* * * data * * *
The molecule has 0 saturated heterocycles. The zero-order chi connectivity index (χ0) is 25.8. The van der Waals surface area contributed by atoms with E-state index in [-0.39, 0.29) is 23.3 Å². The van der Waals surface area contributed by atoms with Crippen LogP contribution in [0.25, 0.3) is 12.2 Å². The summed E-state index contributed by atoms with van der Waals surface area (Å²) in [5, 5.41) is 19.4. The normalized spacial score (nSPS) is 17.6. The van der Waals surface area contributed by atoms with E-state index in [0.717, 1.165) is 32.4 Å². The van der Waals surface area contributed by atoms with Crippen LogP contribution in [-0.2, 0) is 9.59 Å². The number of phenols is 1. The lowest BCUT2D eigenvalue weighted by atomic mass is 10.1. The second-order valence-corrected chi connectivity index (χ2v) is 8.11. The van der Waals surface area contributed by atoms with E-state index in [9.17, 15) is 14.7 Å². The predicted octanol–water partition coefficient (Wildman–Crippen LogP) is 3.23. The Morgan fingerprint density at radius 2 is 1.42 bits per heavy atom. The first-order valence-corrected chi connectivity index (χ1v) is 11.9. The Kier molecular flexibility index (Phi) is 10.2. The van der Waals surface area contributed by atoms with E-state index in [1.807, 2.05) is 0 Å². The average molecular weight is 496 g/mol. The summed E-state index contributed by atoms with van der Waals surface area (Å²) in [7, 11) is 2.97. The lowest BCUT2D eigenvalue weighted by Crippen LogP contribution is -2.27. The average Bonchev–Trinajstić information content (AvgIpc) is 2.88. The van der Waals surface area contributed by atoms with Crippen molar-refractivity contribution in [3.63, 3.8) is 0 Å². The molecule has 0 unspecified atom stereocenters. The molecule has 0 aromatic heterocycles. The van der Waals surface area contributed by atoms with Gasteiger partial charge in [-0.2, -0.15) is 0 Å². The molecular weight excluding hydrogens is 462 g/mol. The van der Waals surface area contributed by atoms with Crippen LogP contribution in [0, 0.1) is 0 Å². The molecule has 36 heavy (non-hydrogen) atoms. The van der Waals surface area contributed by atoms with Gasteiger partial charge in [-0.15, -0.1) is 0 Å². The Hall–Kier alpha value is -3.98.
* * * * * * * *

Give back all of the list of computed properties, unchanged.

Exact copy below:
The molecule has 0 saturated heterocycles. The zero-order chi connectivity index (χ0) is 25.8. The van der Waals surface area contributed by atoms with E-state index in [-0.39, 0.29) is 23.3 Å². The van der Waals surface area contributed by atoms with Crippen LogP contribution in [0.25, 0.3) is 12.2 Å². The summed E-state index contributed by atoms with van der Waals surface area (Å²) in [5, 5.41) is 19.4. The normalized spacial score (nSPS) is 17.6. The van der Waals surface area contributed by atoms with E-state index in [0.717, 1.165) is 32.4 Å². The van der Waals surface area contributed by atoms with Crippen LogP contribution in [-0.2, 0) is 9.59 Å². The number of phenols is 1. The lowest BCUT2D eigenvalue weighted by atomic mass is 10.1. The second-order valence-corrected chi connectivity index (χ2v) is 8.11. The van der Waals surface area contributed by atoms with E-state index in [9.17, 15) is 14.7 Å². The predicted octanol–water partition coefficient (Wildman–Crippen LogP) is 3.23. The Morgan fingerprint density at radius 2 is 1.42 bits per heavy atom. The first-order valence-corrected chi connectivity index (χ1v) is 11.9. The Kier molecular flexibility index (Phi) is 10.2. The van der Waals surface area contributed by atoms with E-state index in [1.807, 2.05) is 0 Å². The average molecular weight is 496 g/mol. The summed E-state index contributed by atoms with van der Waals surface area (Å²) in [7, 11) is 2.97. The lowest BCUT2D eigenvalue weighted by Crippen LogP contribution is -2.27. The average Bonchev–Trinajstić information content (AvgIpc) is 2.88. The van der Waals surface area contributed by atoms with Crippen molar-refractivity contribution in [3.63, 3.8) is 0 Å². The molecule has 0 unspecified atom stereocenters. The molecule has 0 aromatic heterocycles. The van der Waals surface area contributed by atoms with Gasteiger partial charge in [-0.2, -0.15) is 0 Å². The molecular weight excluding hydrogens is 462 g/mol. The van der Waals surface area contributed by atoms with Crippen LogP contribution in [0, 0.1) is 0 Å². The molecule has 36 heavy (non-hydrogen) atoms. The van der Waals surface area contributed by atoms with Gasteiger partial charge in [-0.15, -0.1) is 0 Å². The Hall–Kier alpha value is -3.98.